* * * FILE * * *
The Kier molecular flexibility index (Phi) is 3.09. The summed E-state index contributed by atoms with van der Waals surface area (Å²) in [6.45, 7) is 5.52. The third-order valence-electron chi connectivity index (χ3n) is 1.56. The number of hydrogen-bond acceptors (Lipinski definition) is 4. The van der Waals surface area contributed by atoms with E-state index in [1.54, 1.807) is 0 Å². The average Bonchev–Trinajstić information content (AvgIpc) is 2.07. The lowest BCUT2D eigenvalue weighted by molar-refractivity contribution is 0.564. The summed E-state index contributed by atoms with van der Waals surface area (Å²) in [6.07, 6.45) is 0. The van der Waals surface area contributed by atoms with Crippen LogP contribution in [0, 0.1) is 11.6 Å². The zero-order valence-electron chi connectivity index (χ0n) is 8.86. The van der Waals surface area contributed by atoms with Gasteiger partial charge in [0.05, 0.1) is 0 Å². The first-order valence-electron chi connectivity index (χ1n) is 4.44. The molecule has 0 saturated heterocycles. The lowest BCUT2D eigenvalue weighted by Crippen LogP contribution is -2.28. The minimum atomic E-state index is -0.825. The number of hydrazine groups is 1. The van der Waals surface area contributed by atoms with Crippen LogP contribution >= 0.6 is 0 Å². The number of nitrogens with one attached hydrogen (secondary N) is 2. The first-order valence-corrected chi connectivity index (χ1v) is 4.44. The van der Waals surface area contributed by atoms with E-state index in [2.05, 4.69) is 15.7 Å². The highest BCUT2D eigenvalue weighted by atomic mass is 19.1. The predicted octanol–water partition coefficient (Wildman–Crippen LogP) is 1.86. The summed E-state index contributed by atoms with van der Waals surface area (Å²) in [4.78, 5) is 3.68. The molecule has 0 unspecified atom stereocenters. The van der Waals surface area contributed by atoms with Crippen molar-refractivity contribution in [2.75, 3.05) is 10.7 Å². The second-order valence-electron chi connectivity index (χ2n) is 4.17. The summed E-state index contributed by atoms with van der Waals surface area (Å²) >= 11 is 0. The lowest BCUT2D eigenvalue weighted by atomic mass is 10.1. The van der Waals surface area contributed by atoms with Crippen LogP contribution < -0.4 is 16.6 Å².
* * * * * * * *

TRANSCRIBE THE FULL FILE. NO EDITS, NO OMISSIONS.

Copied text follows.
The Kier molecular flexibility index (Phi) is 3.09. The summed E-state index contributed by atoms with van der Waals surface area (Å²) in [6.45, 7) is 5.52. The third-order valence-electron chi connectivity index (χ3n) is 1.56. The number of hydrogen-bond acceptors (Lipinski definition) is 4. The van der Waals surface area contributed by atoms with E-state index in [1.54, 1.807) is 0 Å². The average Bonchev–Trinajstić information content (AvgIpc) is 2.07. The lowest BCUT2D eigenvalue weighted by molar-refractivity contribution is 0.564. The summed E-state index contributed by atoms with van der Waals surface area (Å²) in [6.07, 6.45) is 0. The van der Waals surface area contributed by atoms with Crippen LogP contribution in [0, 0.1) is 11.6 Å². The zero-order valence-electron chi connectivity index (χ0n) is 8.86. The van der Waals surface area contributed by atoms with Gasteiger partial charge in [0.05, 0.1) is 0 Å². The first-order valence-electron chi connectivity index (χ1n) is 4.44. The molecule has 0 saturated heterocycles. The lowest BCUT2D eigenvalue weighted by Crippen LogP contribution is -2.28. The minimum atomic E-state index is -0.825. The number of hydrazine groups is 1. The van der Waals surface area contributed by atoms with Crippen LogP contribution >= 0.6 is 0 Å². The number of nitrogens with one attached hydrogen (secondary N) is 2. The first-order valence-corrected chi connectivity index (χ1v) is 4.44. The van der Waals surface area contributed by atoms with E-state index in [2.05, 4.69) is 15.7 Å². The highest BCUT2D eigenvalue weighted by atomic mass is 19.1. The predicted octanol–water partition coefficient (Wildman–Crippen LogP) is 1.86. The summed E-state index contributed by atoms with van der Waals surface area (Å²) in [4.78, 5) is 3.68. The molecule has 0 unspecified atom stereocenters. The van der Waals surface area contributed by atoms with Crippen molar-refractivity contribution in [2.75, 3.05) is 10.7 Å². The second-order valence-electron chi connectivity index (χ2n) is 4.17. The summed E-state index contributed by atoms with van der Waals surface area (Å²) >= 11 is 0. The lowest BCUT2D eigenvalue weighted by atomic mass is 10.1. The van der Waals surface area contributed by atoms with Crippen LogP contribution < -0.4 is 16.6 Å².